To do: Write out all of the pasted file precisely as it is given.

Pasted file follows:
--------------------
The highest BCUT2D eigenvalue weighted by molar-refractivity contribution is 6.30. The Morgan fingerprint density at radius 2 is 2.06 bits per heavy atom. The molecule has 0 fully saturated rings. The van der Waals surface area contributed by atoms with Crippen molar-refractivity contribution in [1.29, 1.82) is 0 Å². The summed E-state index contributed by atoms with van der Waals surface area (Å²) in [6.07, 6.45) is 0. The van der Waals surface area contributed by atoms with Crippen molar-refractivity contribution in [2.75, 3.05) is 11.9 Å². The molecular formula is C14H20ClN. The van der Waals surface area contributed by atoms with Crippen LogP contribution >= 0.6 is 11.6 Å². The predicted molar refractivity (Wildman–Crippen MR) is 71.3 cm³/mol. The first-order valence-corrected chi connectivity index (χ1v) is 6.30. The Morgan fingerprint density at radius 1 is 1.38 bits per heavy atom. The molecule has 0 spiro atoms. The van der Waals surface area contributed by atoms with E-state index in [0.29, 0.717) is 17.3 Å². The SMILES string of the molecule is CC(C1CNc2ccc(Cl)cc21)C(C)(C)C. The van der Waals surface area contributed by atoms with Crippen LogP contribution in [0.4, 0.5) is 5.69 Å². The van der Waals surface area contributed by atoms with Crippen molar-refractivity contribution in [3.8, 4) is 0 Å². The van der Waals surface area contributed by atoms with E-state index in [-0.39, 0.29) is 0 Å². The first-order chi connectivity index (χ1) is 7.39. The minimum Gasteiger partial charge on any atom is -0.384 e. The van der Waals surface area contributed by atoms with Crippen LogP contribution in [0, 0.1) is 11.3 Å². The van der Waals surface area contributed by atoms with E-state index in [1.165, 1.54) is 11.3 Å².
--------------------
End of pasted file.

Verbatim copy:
The highest BCUT2D eigenvalue weighted by molar-refractivity contribution is 6.30. The Morgan fingerprint density at radius 2 is 2.06 bits per heavy atom. The molecule has 0 fully saturated rings. The van der Waals surface area contributed by atoms with Crippen molar-refractivity contribution in [1.29, 1.82) is 0 Å². The summed E-state index contributed by atoms with van der Waals surface area (Å²) in [6.07, 6.45) is 0. The van der Waals surface area contributed by atoms with Crippen molar-refractivity contribution in [2.75, 3.05) is 11.9 Å². The molecular formula is C14H20ClN. The van der Waals surface area contributed by atoms with Crippen LogP contribution >= 0.6 is 11.6 Å². The predicted molar refractivity (Wildman–Crippen MR) is 71.3 cm³/mol. The first-order valence-corrected chi connectivity index (χ1v) is 6.30. The Morgan fingerprint density at radius 1 is 1.38 bits per heavy atom. The molecule has 0 spiro atoms. The van der Waals surface area contributed by atoms with E-state index in [0.29, 0.717) is 17.3 Å². The SMILES string of the molecule is CC(C1CNc2ccc(Cl)cc21)C(C)(C)C. The van der Waals surface area contributed by atoms with Crippen LogP contribution in [0.4, 0.5) is 5.69 Å². The van der Waals surface area contributed by atoms with Crippen molar-refractivity contribution in [3.8, 4) is 0 Å². The van der Waals surface area contributed by atoms with E-state index in [-0.39, 0.29) is 0 Å². The first-order chi connectivity index (χ1) is 7.39. The minimum Gasteiger partial charge on any atom is -0.384 e. The van der Waals surface area contributed by atoms with Crippen LogP contribution in [0, 0.1) is 11.3 Å². The van der Waals surface area contributed by atoms with E-state index in [1.165, 1.54) is 11.3 Å².